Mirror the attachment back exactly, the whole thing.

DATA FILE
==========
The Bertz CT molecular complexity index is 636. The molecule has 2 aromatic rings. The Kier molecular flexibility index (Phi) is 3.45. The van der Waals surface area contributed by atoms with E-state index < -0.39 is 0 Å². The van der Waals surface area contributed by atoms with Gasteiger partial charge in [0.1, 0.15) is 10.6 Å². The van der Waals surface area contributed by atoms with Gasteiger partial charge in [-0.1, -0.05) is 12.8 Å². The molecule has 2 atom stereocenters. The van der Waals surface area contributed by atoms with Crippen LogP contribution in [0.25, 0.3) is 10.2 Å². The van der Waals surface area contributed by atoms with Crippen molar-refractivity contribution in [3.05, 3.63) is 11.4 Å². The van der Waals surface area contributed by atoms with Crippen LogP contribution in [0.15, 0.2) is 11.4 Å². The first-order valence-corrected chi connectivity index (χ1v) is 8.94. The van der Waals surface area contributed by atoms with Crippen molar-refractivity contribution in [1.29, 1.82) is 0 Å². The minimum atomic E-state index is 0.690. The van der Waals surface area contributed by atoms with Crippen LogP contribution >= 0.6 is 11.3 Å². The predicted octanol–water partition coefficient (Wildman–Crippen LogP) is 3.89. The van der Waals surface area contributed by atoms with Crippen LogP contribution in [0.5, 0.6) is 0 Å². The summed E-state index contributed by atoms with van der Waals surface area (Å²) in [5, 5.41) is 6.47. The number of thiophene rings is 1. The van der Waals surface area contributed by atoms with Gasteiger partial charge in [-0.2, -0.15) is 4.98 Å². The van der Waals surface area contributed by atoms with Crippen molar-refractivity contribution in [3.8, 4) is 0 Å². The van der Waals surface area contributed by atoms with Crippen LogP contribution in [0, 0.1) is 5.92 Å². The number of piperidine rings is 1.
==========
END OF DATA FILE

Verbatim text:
The Bertz CT molecular complexity index is 636. The molecule has 2 aromatic rings. The Kier molecular flexibility index (Phi) is 3.45. The van der Waals surface area contributed by atoms with E-state index < -0.39 is 0 Å². The van der Waals surface area contributed by atoms with Gasteiger partial charge in [0.1, 0.15) is 10.6 Å². The van der Waals surface area contributed by atoms with Gasteiger partial charge in [-0.1, -0.05) is 12.8 Å². The molecule has 2 atom stereocenters. The van der Waals surface area contributed by atoms with Crippen LogP contribution in [0.25, 0.3) is 10.2 Å². The van der Waals surface area contributed by atoms with Crippen molar-refractivity contribution in [3.05, 3.63) is 11.4 Å². The van der Waals surface area contributed by atoms with Crippen LogP contribution in [0.15, 0.2) is 11.4 Å². The first-order valence-corrected chi connectivity index (χ1v) is 8.94. The van der Waals surface area contributed by atoms with Crippen molar-refractivity contribution in [1.29, 1.82) is 0 Å². The minimum atomic E-state index is 0.690. The van der Waals surface area contributed by atoms with Crippen LogP contribution >= 0.6 is 11.3 Å². The predicted octanol–water partition coefficient (Wildman–Crippen LogP) is 3.89. The van der Waals surface area contributed by atoms with Crippen LogP contribution in [0.5, 0.6) is 0 Å². The summed E-state index contributed by atoms with van der Waals surface area (Å²) in [5, 5.41) is 6.47. The number of thiophene rings is 1. The van der Waals surface area contributed by atoms with Gasteiger partial charge in [-0.2, -0.15) is 4.98 Å². The van der Waals surface area contributed by atoms with Crippen molar-refractivity contribution in [3.8, 4) is 0 Å². The van der Waals surface area contributed by atoms with Crippen LogP contribution in [0, 0.1) is 5.92 Å². The number of piperidine rings is 1.